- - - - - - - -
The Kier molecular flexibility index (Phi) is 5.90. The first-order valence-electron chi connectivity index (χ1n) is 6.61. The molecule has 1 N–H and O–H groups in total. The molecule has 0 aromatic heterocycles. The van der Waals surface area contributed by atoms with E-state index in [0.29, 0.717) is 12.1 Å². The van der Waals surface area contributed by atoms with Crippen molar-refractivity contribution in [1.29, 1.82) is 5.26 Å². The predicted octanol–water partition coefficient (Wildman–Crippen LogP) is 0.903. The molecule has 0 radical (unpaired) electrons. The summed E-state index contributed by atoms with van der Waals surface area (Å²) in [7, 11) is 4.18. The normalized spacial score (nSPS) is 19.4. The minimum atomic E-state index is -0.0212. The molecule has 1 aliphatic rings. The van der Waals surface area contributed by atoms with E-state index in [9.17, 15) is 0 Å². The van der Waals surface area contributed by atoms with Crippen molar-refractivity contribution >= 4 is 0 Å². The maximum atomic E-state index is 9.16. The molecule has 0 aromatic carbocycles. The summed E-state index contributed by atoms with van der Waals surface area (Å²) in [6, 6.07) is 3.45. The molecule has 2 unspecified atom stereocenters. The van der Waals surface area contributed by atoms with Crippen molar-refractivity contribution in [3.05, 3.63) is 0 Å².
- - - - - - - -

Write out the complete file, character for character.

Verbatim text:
The Kier molecular flexibility index (Phi) is 5.90. The first-order valence-electron chi connectivity index (χ1n) is 6.61. The molecule has 1 N–H and O–H groups in total. The molecule has 0 aromatic heterocycles. The van der Waals surface area contributed by atoms with E-state index in [0.29, 0.717) is 12.1 Å². The van der Waals surface area contributed by atoms with Crippen molar-refractivity contribution in [1.29, 1.82) is 5.26 Å². The predicted octanol–water partition coefficient (Wildman–Crippen LogP) is 0.903. The molecule has 0 radical (unpaired) electrons. The summed E-state index contributed by atoms with van der Waals surface area (Å²) in [7, 11) is 4.18. The normalized spacial score (nSPS) is 19.4. The minimum atomic E-state index is -0.0212. The molecule has 1 aliphatic rings. The van der Waals surface area contributed by atoms with E-state index in [9.17, 15) is 0 Å². The van der Waals surface area contributed by atoms with Crippen molar-refractivity contribution >= 4 is 0 Å². The maximum atomic E-state index is 9.16. The molecule has 0 aromatic carbocycles. The summed E-state index contributed by atoms with van der Waals surface area (Å²) in [6, 6.07) is 3.45. The molecule has 2 unspecified atom stereocenters. The van der Waals surface area contributed by atoms with Crippen molar-refractivity contribution in [3.05, 3.63) is 0 Å².